This charming silver plaque depicts a feline advancing stealthily to the left, its head turned back over its shoulder, perhaps alerted by the sound of prey. The patterning of the creature’s fur is represented through incision lines and the muscles of its legs and details of its paws are clearly defined. The animal appears contorted, as if to fit the confines of the plaque’s boundaries, but, nevertheless, the execution remains very fluid, the elongated body sinuously curving, complemented by the counter-curve of the head and neck. The design was created using the repoussé technique, which involved impressing the sheet of metal on a matrix or die made of wood, stone or bronze, and tapping it with a soft hammer, a process that required extreme delicacy and skill. The depiction of wild, domesticated, and mythical beasts in the art of this period was popular, reflecting these cultures’ dependence on hunting and close relationship with the natural world, as well as carrying religious or magical significance.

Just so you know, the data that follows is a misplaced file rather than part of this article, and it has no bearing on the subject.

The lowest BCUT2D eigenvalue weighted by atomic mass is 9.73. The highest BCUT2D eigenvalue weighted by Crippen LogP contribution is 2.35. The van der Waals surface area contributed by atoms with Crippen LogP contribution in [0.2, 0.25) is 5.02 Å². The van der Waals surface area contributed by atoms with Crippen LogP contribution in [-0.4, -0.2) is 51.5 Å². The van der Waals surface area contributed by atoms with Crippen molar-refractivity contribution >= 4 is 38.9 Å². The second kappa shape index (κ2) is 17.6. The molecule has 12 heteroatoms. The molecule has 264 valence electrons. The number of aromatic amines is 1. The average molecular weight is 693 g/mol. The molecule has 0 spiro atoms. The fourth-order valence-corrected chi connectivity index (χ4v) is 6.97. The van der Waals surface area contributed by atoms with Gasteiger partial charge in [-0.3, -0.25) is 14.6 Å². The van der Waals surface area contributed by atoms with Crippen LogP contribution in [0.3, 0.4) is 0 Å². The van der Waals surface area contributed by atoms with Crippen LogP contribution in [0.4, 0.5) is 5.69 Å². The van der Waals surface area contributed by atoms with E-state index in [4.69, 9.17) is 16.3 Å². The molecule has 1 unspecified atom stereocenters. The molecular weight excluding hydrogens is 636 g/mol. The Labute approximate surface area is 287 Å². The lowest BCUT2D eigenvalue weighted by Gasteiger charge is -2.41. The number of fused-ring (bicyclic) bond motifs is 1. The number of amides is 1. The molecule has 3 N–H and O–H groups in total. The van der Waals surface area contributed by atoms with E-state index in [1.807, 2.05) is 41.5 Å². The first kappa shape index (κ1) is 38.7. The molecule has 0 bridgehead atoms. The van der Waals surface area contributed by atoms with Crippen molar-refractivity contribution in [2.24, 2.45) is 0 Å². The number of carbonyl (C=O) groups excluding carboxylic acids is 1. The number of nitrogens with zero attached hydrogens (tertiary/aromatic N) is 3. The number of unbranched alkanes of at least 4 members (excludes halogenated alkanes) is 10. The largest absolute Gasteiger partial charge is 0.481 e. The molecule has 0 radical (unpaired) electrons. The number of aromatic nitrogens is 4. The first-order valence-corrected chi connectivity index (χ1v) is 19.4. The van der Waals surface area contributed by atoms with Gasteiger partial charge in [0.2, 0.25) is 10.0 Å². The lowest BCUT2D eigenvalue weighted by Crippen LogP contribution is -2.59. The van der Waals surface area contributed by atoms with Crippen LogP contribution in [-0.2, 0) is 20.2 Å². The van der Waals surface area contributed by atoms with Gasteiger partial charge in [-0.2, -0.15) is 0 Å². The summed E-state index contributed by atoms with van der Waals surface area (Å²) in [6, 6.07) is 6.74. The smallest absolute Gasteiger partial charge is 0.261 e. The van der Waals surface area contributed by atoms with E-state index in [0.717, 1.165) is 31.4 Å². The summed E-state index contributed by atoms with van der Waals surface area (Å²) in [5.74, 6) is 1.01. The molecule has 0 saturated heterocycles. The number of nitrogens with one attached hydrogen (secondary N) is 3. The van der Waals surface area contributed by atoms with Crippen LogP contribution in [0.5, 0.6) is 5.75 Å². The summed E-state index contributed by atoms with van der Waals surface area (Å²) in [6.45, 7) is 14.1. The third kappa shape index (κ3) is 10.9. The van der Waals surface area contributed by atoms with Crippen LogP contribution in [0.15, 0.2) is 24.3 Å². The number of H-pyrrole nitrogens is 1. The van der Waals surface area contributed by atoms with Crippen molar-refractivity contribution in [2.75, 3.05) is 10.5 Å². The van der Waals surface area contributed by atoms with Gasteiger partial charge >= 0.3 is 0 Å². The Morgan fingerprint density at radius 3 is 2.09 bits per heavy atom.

This plaque was most likely attached to fabric or leather and is inspired by nomadic forms of personal adornment used to display power, wealth and status. It is reminiscent of the art from Inner Mongolia/Northern China, such as that of the Ordos culture, which occupied the Ordos loop in Inner Mongolia from the sixth to second century BC. However, there was much cultural exchange, and there is there is evidence that the elements of the art of northern peoples, many of them nomadic or semi-nomadic, were absorbed into mainstream Chinese art. In some cases, examples of art from the Ordos region and elsewhere have been discovered in Chinese lead-glazing and almost certainly produced only for burial.
The combination of precious material and fine metal working, combined with the object’s function as a symbol of status, all suggest that it must have been an important item to its owner. A tinned bronze feline attachment is in the collection of the Metropolitan Museum of Art, New York, although this is more schematic than the present example (inv. no. 2002.201.58, Northwest China and southwestern Inner Mongolia, fourth century BC). A gold plaque depicting a tiger contorted to fit the enclosed space, dating to the fifth to third century BC, from Toksun, Xinjiang, is now in the collection of the Xinjiang Uyghur Autonomous Region Museum, China.
J.M. White and E.C. Bunker, eds, Adornment for Eternity: Status and Rank in Chinese Ornament (Denver Art Museum, 1994).
Private Collection S.C., New York, 1980s.
Private Collection, Nevada, 2012.
Exhibited: CFASS, 203.